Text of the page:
Cypress Gardens Buyer Still Unclear (FL)

Tallahassee, Fla. – 11/21/2003: The Trust for Public Land (TPL) announced today that none of the bids received by last Friday’s deadline met the requirements of the bidding process to purchase Cypress Gardens, the historic Polk County attraction that has been closed since last spring.

A total of three potential buyers had indicated they were interested in purchasing the site by TPL’s bid deadline last Friday, November 14. Since that time, TPL had been analyzing the bids and determined that none met their requirements.

“We had a bid process that did not result in a bid that was acceptable to TPL. We are now working with two of the parties to negotiate a sale that will result in a new owner for Cypress Gardens,” said Greg Chelius, director of ?TPL’s Florida Office.

Chelius indicated that TPL is also open to additional proposals, given that the organization is no longer working under its original bid process.
TPL also is working with the state Department of Environmental Protection to define the parameters and value of a conservation easement the state has committed to buy to protect the gardens from development.

“We are committed to an owner operator that will provide long-term stability for the gardens,” said Greg Chelius, director of TPL’s Florida Office.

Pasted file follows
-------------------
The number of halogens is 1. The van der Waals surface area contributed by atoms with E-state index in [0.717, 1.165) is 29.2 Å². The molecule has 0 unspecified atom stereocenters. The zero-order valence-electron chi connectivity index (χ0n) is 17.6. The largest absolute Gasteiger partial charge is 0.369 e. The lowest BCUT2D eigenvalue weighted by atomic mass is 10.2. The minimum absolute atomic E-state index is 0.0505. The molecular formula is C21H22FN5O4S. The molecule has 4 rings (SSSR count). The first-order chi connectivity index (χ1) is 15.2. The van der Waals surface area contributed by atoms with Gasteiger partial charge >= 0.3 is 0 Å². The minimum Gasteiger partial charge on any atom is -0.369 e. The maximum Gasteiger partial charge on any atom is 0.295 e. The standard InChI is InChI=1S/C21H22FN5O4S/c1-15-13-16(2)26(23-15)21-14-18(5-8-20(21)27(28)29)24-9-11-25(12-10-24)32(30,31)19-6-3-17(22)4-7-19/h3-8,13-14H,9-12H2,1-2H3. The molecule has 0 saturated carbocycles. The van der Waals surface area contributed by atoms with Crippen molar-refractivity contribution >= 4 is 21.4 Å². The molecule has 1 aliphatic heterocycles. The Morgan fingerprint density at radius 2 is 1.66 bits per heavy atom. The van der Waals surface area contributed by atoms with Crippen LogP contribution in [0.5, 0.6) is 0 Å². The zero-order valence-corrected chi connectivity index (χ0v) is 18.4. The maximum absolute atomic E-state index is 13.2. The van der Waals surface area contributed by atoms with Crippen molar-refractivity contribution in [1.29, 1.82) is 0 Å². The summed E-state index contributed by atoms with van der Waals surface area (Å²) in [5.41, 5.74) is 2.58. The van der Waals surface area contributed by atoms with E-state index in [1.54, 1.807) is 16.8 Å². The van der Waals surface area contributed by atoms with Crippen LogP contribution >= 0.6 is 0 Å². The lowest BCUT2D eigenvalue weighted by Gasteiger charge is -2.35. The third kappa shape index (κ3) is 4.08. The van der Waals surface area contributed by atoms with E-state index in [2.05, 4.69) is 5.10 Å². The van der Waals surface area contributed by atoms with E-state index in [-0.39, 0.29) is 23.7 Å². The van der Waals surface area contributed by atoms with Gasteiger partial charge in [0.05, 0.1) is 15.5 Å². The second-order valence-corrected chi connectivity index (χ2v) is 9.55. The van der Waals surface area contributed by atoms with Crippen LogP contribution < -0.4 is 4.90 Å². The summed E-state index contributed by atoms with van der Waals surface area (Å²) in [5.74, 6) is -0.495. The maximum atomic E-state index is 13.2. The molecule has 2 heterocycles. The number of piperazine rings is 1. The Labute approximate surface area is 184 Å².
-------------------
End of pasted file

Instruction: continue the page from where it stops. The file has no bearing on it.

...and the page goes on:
TPL, a national nonprofit land conservation organization, signed a contract Sept. 25 with ?First Gardens, L.C. to purchase Cypress Gardens, with the goal of long-term protection of the historic attraction.

The 142-acre site under contract includes the botanical gardens, the water ski arena, Snively Mansion, the butterfly conservatory, and historic structures such as the radio museum. The purchase price for the 142 acres is $22 million, based on an appraisal commissioned by TPL. Plans are for TPL to sell a conservation easement to the State of Florida that will protect the property from typical lakeside development and TPL is working with the state to draft the easement language.

The Trust for Public Land is a national nonprofit organization working exclusively to protect land for human enjoyment and well-being. ?TPL helps conserve land for recreation and spiritual nourishment and to improve the health and quality of life of American communities. ?Operating in Florida since 1975, TPL has helped save more than 275 sites as community parks, waterfronts, historic sites, greenways and trails. ?The Wall Street Journal’s Smart Money magazine recently named TPL the nation’s most efficient large conservation charity for the second year in a row, based on the percentage of funds dedicated to programs. ?For more information, please visit our web site a